The portion of the universes that the currently available laws explain is negligible as compared to the great splendour of dark matter and dark energy that fill the universes (previously we concieved only one universe but now we say universes). There may be some "extra-bright matter" and "extra-bright energy" awaiting our discovery. For that, we again have to wait for the failure of currently known laws of physics and those great mathematical equations that terrify all those who are not physicists and mathematicians. Once we fortunately fail, we will be obliged to look for an explanation for the failure and may consequently theorize existence of very weird materials and phenomena faintly conceivable as of now within the delineated perimeters of quantum and classical conditioning. That is why I emphasize on first understanding what makes the universe (what material and quality of materials and types thereof constitute everything), then we need to classify all that material and non material on some sound basis.

We also have to classify on the basis of discovered and not-discovered. Then we have to understand their behaviour. On the basis of the theory generated; we then can develope mathematics which explains things and helps us to imagine what we cant with the help of mere theory. I hope I don't sound insane!
Martin:   Mmmm, absolutely, I do agree that physics is full of 'black holes' to pun little! But I just want us to avoid addressing ill-founded assertions in conventional science with our own ill-founded assertions. For example, the 'dark matter' mystery - is this not a theoretical construct itself, intended to plug an experimental hole in current theory? You speak of it as a discovered reality, but isn't that to fall into the same way of thinking as the people you are critiquing?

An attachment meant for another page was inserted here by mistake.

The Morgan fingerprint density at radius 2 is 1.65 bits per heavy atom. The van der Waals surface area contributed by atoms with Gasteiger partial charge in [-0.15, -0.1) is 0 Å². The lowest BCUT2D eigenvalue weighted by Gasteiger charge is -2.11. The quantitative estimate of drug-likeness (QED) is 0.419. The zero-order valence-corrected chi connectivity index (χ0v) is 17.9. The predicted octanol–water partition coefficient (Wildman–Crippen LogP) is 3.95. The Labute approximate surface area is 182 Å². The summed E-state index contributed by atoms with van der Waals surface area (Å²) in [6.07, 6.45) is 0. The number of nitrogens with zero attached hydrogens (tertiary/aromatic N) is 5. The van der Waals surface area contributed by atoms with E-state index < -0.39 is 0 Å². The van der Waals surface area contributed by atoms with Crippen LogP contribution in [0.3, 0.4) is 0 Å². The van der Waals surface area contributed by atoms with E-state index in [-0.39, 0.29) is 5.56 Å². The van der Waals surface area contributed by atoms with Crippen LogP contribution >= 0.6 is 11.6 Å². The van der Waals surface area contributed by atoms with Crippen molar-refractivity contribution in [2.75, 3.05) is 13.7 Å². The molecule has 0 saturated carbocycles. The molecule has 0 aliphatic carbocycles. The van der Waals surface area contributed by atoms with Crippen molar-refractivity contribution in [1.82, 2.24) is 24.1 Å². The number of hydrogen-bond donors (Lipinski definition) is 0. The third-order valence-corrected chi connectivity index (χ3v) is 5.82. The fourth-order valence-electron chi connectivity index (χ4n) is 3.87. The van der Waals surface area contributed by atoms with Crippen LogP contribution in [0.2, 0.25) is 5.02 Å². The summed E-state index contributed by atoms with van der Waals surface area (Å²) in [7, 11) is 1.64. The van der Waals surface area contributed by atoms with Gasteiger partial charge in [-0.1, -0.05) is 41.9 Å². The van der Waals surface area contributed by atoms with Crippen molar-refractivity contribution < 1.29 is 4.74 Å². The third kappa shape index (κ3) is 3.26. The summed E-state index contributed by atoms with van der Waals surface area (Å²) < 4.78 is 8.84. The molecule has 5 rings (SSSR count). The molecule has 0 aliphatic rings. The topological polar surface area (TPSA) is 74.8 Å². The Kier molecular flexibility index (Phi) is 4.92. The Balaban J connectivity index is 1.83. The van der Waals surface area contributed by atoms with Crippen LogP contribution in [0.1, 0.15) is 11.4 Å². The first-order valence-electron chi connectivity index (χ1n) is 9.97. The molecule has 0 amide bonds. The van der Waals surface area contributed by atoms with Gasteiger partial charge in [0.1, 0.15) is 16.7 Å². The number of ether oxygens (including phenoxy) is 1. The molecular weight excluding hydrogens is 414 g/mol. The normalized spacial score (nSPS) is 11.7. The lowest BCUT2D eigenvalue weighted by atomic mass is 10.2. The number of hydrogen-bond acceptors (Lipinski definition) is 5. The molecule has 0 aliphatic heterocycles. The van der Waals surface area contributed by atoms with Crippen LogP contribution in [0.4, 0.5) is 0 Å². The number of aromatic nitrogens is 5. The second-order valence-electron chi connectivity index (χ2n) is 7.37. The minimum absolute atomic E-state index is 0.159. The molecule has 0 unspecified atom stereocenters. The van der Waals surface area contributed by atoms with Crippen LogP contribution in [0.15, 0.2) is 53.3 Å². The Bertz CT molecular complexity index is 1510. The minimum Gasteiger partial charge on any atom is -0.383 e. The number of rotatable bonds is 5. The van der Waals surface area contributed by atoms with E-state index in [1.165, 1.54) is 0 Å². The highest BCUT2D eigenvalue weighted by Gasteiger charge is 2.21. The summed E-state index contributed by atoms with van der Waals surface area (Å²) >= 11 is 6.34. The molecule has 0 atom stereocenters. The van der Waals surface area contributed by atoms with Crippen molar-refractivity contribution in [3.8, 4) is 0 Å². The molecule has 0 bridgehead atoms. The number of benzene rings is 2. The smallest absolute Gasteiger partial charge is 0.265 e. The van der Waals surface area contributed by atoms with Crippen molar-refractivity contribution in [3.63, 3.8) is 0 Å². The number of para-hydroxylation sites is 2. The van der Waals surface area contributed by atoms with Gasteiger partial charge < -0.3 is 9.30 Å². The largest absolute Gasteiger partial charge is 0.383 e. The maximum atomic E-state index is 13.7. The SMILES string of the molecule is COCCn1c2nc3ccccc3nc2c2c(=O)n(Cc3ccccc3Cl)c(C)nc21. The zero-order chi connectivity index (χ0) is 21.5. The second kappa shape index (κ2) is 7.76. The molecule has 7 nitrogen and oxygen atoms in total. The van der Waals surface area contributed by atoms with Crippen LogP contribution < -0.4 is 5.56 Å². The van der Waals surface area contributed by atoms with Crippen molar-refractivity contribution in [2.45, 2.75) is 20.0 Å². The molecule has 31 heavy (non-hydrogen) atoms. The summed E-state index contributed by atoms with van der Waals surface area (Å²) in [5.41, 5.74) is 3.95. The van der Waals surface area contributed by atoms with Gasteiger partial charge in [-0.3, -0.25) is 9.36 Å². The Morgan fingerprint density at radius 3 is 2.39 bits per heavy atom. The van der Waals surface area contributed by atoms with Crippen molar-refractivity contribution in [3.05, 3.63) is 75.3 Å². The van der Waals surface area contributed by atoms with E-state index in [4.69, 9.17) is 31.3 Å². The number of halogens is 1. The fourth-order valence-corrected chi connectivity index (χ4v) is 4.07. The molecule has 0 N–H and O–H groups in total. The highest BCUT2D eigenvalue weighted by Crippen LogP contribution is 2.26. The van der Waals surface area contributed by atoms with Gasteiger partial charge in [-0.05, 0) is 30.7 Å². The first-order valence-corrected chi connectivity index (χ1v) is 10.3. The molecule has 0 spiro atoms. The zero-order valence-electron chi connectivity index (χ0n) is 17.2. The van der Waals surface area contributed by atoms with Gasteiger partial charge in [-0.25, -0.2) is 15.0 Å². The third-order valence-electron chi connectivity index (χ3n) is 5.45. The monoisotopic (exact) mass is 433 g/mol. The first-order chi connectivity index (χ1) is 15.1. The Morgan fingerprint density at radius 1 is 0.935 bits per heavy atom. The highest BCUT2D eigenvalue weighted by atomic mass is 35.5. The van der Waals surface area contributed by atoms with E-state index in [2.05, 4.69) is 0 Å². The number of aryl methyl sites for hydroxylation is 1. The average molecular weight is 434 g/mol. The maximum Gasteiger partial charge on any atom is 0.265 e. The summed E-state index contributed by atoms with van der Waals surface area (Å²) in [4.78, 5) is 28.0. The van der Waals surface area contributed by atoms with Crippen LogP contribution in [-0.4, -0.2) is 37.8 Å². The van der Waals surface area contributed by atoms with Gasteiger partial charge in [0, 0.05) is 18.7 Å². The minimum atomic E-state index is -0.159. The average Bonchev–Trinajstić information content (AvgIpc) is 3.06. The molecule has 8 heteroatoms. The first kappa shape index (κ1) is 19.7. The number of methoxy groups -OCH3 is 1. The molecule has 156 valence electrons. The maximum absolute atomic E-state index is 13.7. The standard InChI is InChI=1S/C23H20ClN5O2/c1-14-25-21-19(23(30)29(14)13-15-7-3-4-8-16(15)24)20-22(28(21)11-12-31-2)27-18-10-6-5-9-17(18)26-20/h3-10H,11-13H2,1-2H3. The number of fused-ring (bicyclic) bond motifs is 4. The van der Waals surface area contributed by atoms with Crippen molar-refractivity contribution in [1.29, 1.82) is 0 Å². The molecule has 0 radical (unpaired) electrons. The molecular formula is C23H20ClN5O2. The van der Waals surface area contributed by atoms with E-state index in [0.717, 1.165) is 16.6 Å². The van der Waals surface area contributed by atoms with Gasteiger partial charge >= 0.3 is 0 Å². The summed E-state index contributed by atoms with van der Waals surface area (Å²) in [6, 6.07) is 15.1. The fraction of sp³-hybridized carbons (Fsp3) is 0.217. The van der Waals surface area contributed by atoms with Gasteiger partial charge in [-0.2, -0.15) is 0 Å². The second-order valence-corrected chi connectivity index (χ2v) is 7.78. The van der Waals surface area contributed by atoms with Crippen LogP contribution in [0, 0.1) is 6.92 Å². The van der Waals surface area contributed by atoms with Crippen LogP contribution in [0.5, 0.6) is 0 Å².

Thinking about the 'problem' of where the energy in the universe came from, isn't it perfectly logical to simply say that there is no 'before' to be dealt with or explained?

Over to you, or anyone reading?
Muneeb: Haha! I am caught in a loop.I am not smart enough for arguments. However, though my writing apparently reveals that dark matter is a reality but I don't mean that. That is why I have guessed the existence of extra-bright matter and energy. What I am doing is to use the discoveries of physics to prove the inconsistencies in physics itself.

I should put a caveat here that I am not anti-science or anti physics. Dark matter was discovered by science to plug the black holes (as you say)and may be some other matter and energy will sooner or later be discovered which disproves everything. Does it mean that we should try to adjust our current theories without revising our basic understanding of the universes. Science has made aeroplanes fly etc. but that does not mean science is correct everywhere. Regarding your question of Un-important "before", please allow me to disagree with you because "before" is of great importance.

First question is; what time-point in the evolution of universes is the beginning? Why is a particular scale of past not a "before" and why all of a sudden we think of something as "before"? Cant it be that this "before" may give us inkling into the evolution of the behaviour of everything that apparently exists. What happened before big bang seems to me as important as what happened afterwards. This is because if we come to know the state, status and behaviour of matter, energy, space, time, void etc.before big bang, we will surely get some idea about how matter, space and time evolves to a better extent than if we stop at big bang. Thanks!